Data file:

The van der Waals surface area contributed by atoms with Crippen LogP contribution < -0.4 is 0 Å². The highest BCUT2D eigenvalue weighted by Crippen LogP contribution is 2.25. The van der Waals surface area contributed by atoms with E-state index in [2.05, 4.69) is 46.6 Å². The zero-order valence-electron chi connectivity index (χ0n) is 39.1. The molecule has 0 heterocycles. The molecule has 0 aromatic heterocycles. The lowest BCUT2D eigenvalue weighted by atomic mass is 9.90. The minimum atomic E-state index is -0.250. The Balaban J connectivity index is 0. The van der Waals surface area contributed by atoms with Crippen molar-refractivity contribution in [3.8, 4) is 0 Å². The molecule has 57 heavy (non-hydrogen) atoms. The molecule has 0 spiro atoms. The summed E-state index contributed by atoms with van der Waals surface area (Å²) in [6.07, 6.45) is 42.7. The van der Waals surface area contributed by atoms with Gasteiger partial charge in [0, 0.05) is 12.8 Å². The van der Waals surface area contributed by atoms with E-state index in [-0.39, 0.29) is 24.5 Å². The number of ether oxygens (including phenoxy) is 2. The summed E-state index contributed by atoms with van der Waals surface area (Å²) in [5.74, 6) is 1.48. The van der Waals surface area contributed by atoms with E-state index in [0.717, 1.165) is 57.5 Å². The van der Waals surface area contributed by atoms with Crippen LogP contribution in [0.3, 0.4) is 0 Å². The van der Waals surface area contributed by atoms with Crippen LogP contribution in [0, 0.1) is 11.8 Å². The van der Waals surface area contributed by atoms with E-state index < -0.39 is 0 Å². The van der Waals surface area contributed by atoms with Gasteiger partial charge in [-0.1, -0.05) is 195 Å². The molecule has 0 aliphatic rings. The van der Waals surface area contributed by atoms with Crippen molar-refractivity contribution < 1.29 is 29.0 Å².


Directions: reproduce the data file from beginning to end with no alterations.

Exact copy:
The van der Waals surface area contributed by atoms with Crippen LogP contribution < -0.4 is 0 Å². The highest BCUT2D eigenvalue weighted by Crippen LogP contribution is 2.25. The van der Waals surface area contributed by atoms with E-state index in [2.05, 4.69) is 46.6 Å². The zero-order valence-electron chi connectivity index (χ0n) is 39.1. The molecule has 0 heterocycles. The molecule has 0 aromatic heterocycles. The lowest BCUT2D eigenvalue weighted by atomic mass is 9.90. The minimum atomic E-state index is -0.250. The Balaban J connectivity index is 0. The van der Waals surface area contributed by atoms with Crippen molar-refractivity contribution in [3.8, 4) is 0 Å². The molecule has 57 heavy (non-hydrogen) atoms. The molecule has 0 spiro atoms. The summed E-state index contributed by atoms with van der Waals surface area (Å²) in [6.07, 6.45) is 42.7. The van der Waals surface area contributed by atoms with Gasteiger partial charge in [0, 0.05) is 12.8 Å². The van der Waals surface area contributed by atoms with E-state index in [-0.39, 0.29) is 24.5 Å². The number of ether oxygens (including phenoxy) is 2. The summed E-state index contributed by atoms with van der Waals surface area (Å²) in [5.74, 6) is 1.48. The van der Waals surface area contributed by atoms with E-state index in [0.717, 1.165) is 57.5 Å². The van der Waals surface area contributed by atoms with Crippen LogP contribution in [0.3, 0.4) is 0 Å². The van der Waals surface area contributed by atoms with Crippen LogP contribution in [0, 0.1) is 11.8 Å². The van der Waals surface area contributed by atoms with E-state index < -0.39 is 0 Å². The van der Waals surface area contributed by atoms with Gasteiger partial charge in [-0.1, -0.05) is 195 Å². The molecule has 0 aliphatic rings. The van der Waals surface area contributed by atoms with Crippen molar-refractivity contribution < 1.29 is 29.0 Å².